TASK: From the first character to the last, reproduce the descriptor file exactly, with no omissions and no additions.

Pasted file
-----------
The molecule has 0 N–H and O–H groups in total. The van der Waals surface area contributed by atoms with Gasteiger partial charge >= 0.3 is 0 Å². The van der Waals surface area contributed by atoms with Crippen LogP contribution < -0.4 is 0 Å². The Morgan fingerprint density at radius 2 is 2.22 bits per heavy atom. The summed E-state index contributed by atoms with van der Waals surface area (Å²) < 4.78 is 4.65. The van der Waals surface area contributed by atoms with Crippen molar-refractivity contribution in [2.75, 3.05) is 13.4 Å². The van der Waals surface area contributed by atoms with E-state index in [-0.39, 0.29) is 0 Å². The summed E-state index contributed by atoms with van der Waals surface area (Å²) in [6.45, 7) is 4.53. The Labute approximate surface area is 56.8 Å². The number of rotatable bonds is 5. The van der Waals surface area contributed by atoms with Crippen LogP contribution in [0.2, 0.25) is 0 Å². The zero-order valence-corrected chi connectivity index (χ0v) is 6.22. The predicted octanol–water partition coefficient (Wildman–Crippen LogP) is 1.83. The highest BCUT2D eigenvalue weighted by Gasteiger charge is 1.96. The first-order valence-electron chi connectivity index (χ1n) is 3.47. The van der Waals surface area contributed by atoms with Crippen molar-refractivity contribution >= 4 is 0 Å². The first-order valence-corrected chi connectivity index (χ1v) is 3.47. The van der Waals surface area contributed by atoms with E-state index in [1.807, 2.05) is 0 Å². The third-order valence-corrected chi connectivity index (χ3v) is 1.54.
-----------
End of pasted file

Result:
The molecule has 0 N–H and O–H groups in total. The van der Waals surface area contributed by atoms with Gasteiger partial charge >= 0.3 is 0 Å². The van der Waals surface area contributed by atoms with Crippen LogP contribution < -0.4 is 0 Å². The Morgan fingerprint density at radius 2 is 2.22 bits per heavy atom. The summed E-state index contributed by atoms with van der Waals surface area (Å²) < 4.78 is 4.65. The van der Waals surface area contributed by atoms with Crippen molar-refractivity contribution in [2.75, 3.05) is 13.4 Å². The van der Waals surface area contributed by atoms with E-state index in [-0.39, 0.29) is 0 Å². The summed E-state index contributed by atoms with van der Waals surface area (Å²) in [6.45, 7) is 4.53. The Labute approximate surface area is 56.8 Å². The number of rotatable bonds is 5. The van der Waals surface area contributed by atoms with Crippen LogP contribution in [0.2, 0.25) is 0 Å². The zero-order valence-corrected chi connectivity index (χ0v) is 6.22. The predicted octanol–water partition coefficient (Wildman–Crippen LogP) is 1.83. The highest BCUT2D eigenvalue weighted by Gasteiger charge is 1.96. The first-order valence-electron chi connectivity index (χ1n) is 3.47. The van der Waals surface area contributed by atoms with Crippen molar-refractivity contribution >= 4 is 0 Å². The first-order valence-corrected chi connectivity index (χ1v) is 3.47. The van der Waals surface area contributed by atoms with E-state index in [1.807, 2.05) is 0 Å². The third-order valence-corrected chi connectivity index (χ3v) is 1.54.